A Wildfire Lullaby #2

The idea of a Wildfire Lullabies series, both videos and photographs, was born in the summer of 2016 when Santa Cruz and Monterey counties in Northern California were experiencing extensive wildfires.

During the time of mandatory evacuations, more than 100,000 scorched acres, over 100 destroyed structures, with another 2,000 structures still threatened, the most outstanding sunsets could be admired.

Some called them marvelous. Some called them fantastic, or even supernatural. Under those new conditions, a new landscape has been formed. A scenery with a strong peaceful hypnotic quality to sooth and remind a viewer of the life/death transition.

In early October 2017, the unusually red sunsets returned. The cause? 250 wildfires that started burning across the state of California.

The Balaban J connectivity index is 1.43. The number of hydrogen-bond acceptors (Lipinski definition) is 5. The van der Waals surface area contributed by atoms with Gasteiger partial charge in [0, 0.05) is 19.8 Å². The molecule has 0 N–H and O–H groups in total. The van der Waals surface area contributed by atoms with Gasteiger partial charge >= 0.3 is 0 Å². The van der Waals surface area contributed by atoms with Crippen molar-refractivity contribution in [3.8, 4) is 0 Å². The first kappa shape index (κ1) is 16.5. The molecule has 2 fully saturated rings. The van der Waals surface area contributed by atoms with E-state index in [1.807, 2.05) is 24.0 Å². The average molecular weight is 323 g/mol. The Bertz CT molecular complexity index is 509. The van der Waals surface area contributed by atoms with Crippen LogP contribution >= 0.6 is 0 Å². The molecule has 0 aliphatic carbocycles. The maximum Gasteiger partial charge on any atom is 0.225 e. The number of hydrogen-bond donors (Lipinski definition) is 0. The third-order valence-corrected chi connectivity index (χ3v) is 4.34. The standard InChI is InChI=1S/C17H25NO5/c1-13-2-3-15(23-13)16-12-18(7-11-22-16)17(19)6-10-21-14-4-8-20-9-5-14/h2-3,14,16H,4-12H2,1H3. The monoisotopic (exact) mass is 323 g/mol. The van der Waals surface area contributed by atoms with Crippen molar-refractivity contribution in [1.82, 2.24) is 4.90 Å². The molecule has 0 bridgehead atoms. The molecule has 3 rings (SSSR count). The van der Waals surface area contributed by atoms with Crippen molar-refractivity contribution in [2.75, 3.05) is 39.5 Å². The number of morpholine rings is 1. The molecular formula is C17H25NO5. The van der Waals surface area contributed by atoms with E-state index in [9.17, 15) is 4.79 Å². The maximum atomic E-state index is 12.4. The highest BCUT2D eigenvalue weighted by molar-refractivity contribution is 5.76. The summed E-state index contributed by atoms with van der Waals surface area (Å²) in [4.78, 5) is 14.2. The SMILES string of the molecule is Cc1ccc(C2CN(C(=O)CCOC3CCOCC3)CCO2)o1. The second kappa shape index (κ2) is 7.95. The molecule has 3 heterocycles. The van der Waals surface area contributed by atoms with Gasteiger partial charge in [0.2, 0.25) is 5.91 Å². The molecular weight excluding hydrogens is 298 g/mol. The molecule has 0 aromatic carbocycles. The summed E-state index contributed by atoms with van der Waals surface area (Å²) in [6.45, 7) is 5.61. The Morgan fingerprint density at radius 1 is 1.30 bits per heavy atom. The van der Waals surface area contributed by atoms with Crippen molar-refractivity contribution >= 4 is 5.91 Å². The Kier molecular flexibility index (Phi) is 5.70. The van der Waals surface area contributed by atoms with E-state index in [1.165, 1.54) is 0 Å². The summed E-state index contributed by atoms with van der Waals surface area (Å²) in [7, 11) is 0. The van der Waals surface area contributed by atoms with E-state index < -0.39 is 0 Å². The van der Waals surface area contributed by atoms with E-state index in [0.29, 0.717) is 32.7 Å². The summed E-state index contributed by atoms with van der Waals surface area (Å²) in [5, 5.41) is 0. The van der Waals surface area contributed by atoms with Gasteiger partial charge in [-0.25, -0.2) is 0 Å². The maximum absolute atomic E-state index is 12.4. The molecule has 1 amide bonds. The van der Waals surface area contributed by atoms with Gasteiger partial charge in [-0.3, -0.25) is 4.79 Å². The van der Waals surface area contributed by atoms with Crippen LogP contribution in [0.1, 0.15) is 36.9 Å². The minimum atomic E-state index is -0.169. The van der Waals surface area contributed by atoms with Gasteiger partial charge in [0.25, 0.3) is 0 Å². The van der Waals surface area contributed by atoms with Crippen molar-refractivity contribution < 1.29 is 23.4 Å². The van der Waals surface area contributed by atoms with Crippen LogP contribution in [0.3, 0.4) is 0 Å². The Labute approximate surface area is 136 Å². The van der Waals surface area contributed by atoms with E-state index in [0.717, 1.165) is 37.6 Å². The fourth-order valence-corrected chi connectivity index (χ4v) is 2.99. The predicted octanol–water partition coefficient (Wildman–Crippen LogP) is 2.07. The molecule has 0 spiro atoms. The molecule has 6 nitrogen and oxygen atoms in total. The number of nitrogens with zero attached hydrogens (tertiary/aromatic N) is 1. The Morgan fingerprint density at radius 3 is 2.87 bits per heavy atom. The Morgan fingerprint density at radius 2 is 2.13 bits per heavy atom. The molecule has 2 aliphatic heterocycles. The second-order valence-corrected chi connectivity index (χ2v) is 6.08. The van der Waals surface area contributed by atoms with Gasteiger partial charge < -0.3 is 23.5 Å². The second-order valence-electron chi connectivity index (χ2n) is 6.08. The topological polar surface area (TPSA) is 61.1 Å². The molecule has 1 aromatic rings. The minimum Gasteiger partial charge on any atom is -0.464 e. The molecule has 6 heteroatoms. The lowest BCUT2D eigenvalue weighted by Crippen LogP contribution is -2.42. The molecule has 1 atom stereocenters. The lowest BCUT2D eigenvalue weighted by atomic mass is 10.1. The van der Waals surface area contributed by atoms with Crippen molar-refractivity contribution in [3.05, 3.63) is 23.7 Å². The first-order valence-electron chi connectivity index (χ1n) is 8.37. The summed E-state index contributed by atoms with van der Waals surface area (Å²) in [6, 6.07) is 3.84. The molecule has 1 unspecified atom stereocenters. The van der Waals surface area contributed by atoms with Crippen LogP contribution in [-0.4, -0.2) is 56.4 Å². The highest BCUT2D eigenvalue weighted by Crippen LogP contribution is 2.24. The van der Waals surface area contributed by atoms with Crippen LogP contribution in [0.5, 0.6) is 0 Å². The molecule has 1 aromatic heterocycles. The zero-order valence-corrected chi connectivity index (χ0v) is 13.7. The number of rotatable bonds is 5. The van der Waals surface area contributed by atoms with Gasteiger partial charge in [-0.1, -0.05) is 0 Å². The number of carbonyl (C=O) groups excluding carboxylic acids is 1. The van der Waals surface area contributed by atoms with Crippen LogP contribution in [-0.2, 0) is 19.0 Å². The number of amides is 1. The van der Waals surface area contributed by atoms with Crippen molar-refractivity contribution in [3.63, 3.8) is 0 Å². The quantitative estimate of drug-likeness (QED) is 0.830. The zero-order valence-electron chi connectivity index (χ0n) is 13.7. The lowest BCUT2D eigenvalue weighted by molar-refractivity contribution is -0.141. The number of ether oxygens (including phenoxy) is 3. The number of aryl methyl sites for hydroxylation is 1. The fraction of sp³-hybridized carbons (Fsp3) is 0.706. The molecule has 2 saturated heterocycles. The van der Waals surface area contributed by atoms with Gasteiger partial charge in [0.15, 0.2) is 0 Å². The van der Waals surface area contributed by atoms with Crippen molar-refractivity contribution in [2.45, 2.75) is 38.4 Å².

The wildfires broke out throughout Napa, Lake, Sonoma, Mendocino, Butte, and Solano Counties during severe fire weather conditions. And again, many people lost their lives, homes, loved ones.


Air quality reached the "hazardous" level in the immediately affected areas, but, also, smoke from the wildfires had spread nearly 100 miles and impacted daily routine in the cities of Oakland, San Francisco, and San Rafael. Wild animals in the burn areas were impacted and, often, displaced too.

And, then again, on November 8, 2018, the deadliest and most destructive wildfire in California history to date broke out, the Camp Fire in the densely populated foothill town of Paradise, in Butte County, in Northern California.

And again, on June 7, 2019 according to SF Chronicle, expectations of unusually high temperatures and dry, gusty winds across parts of the northern Bay Area this weekend prompted Pacific Gas and Electric Co. to shut down power to about 1,600 customers Saturday morning as a safety precaution.

The National Weather Service issued a red-flag warning about the increased risk for fires in the North Bay hills lasting until 5 p.m. Sunday, June 9.